The Northern Neck community is coming together around a Colonial Beach, Virginia, church community that lost its worship space to fire early this morning.
Thankfully no one was injured in the fire, which drew several fire departments from Virginia and southern Maryland. The Oak Grove Volunteer Fire Department had help from Colonial Beach, Virginia; Mechanicsville, Maryland; Leonardtown, Maryland; the Seventh District Volunteer Fire Department, which filled in at the Colonial Beach fire station during the fire, and others. Early reports said that no one was inside when the flames broke out. However, the damage is extensive.
St. Peter’s Episcopal Church, in the Oak Grove area on the Northern Neck, is on the National Register of Historic Places. The church building dates to 1849 and is cited as a very early example of Gothic Revival-style architecture for Virginia and nationwide.
Its parish dates back to 1661, when it was organized by John Washington, who was great-grandfather to George Washington. Its parish school counted Chief Justice John Marshall and fifth U.S. President James Monroe as students.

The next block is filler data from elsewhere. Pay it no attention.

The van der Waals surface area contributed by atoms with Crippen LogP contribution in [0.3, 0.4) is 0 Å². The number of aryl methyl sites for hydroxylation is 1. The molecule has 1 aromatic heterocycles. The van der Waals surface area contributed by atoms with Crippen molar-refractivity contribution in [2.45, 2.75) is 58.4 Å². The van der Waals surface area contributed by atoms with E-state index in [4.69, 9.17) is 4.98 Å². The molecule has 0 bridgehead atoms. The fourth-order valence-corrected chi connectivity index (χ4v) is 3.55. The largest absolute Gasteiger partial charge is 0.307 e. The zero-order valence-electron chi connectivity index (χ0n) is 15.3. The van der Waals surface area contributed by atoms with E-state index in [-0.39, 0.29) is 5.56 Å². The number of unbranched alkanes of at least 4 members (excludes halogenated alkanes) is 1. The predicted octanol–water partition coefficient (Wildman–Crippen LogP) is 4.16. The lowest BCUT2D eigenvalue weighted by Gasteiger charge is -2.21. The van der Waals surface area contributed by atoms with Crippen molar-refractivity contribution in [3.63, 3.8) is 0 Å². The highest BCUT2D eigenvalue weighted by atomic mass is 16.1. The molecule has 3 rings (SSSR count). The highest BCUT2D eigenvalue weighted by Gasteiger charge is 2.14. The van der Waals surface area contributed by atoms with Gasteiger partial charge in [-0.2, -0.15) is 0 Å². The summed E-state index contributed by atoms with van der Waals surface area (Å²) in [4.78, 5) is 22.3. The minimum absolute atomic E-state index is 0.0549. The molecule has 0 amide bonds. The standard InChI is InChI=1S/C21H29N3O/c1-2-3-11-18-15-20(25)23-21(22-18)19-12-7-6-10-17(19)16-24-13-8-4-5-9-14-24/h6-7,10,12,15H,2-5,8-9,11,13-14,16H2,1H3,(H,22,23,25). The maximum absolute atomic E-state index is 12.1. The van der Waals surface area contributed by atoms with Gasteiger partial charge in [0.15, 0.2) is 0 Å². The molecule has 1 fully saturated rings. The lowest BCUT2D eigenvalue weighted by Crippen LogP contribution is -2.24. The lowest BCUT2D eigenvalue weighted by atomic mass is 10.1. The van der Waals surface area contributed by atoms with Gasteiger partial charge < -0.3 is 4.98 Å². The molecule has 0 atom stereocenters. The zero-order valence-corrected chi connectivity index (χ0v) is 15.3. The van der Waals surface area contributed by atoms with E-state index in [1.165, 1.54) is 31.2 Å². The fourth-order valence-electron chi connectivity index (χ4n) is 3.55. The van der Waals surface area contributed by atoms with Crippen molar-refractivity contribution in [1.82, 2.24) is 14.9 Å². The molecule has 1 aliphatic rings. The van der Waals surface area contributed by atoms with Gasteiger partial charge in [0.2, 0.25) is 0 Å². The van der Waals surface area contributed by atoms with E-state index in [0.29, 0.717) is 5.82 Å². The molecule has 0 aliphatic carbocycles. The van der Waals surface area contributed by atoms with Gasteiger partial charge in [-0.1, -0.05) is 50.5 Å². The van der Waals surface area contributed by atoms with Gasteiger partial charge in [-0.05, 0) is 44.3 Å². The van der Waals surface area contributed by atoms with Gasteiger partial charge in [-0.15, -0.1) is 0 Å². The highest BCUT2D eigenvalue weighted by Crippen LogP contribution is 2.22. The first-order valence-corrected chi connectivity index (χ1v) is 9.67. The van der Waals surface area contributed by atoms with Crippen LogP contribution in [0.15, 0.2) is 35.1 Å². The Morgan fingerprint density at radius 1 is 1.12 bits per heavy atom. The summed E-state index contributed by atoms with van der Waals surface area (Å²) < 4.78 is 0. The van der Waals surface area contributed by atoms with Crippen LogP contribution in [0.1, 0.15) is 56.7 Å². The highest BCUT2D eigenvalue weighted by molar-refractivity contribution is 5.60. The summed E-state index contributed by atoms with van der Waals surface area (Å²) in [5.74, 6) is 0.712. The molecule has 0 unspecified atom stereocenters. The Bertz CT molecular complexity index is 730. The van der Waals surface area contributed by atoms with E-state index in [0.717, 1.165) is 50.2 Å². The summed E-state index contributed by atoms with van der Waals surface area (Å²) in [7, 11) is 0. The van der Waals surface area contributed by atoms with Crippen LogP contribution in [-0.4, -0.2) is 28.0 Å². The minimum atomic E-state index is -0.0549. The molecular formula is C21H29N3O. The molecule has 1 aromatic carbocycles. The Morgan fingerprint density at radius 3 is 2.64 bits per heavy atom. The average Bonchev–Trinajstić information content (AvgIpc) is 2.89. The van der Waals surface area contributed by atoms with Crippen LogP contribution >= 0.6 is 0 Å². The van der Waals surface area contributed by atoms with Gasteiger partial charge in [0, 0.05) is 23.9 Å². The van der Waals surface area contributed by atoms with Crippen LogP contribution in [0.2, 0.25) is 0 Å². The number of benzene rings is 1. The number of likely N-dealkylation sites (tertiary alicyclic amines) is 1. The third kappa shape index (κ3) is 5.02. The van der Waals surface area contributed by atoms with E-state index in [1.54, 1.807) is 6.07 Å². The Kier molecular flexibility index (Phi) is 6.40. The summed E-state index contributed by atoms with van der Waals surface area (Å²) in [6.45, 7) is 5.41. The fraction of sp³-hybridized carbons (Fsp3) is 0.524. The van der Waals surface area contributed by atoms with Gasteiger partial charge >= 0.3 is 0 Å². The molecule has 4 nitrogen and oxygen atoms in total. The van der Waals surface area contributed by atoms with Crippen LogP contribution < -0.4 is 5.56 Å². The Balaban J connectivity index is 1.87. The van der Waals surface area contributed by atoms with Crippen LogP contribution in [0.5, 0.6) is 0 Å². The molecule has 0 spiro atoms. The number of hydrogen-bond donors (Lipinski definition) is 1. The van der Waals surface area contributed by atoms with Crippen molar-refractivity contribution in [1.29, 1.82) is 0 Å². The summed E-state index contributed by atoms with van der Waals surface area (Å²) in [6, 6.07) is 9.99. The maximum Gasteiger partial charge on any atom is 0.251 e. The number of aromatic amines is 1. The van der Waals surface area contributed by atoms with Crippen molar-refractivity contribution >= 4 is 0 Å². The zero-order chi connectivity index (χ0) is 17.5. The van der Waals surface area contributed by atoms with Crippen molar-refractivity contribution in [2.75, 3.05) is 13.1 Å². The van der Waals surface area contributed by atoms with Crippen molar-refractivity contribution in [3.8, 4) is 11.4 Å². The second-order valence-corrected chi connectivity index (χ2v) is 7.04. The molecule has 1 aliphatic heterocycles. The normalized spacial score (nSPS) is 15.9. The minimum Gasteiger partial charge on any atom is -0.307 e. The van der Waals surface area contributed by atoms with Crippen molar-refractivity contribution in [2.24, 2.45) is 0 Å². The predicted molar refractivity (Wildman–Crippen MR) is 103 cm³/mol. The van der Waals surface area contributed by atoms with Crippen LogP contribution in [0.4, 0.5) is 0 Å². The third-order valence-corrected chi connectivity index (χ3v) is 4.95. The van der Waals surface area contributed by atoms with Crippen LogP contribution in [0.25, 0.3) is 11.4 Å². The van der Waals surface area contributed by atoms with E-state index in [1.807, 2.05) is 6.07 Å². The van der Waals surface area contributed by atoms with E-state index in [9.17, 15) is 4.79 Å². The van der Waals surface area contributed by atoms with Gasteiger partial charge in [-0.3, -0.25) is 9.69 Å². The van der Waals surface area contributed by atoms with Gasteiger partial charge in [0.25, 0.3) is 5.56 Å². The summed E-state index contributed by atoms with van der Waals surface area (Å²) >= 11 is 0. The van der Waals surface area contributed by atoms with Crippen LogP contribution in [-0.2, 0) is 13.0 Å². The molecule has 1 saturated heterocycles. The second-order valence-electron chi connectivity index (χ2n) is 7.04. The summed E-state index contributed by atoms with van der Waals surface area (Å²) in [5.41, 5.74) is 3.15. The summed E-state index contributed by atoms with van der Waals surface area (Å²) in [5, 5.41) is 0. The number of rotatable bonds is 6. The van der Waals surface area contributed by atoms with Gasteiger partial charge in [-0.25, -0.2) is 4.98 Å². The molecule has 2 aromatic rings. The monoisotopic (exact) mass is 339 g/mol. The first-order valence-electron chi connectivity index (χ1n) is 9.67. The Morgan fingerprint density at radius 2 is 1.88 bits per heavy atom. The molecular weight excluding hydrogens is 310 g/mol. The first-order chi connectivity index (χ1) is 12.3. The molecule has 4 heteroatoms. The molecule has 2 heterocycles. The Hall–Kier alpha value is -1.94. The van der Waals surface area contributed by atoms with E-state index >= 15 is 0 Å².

During the Civil War, both Union and Confederate troops occupied the church property, according to the Northern Neck of Virginia Historical Society. “On a closet wall,” the society notes, “located under the stairs to the balcony, carved words indicate that members of the Lancaster Greys, Lee’s Light Horse, the 19th Indiana, and the 8th New York Calvary were present at one time or another.”
The Episcopal Diocese of Virginia reported that the Bishop was traveling to the Northern Neck on Tuesday to give support. Neighboring Episcopal churches have already stepped up to open their doors for the St. Peter’s congregation for Christmas services and during the church’s rebuild.
The St. Peter’s website notes that its parish had been planning a 175th anniversary celebration for May 31, 2024.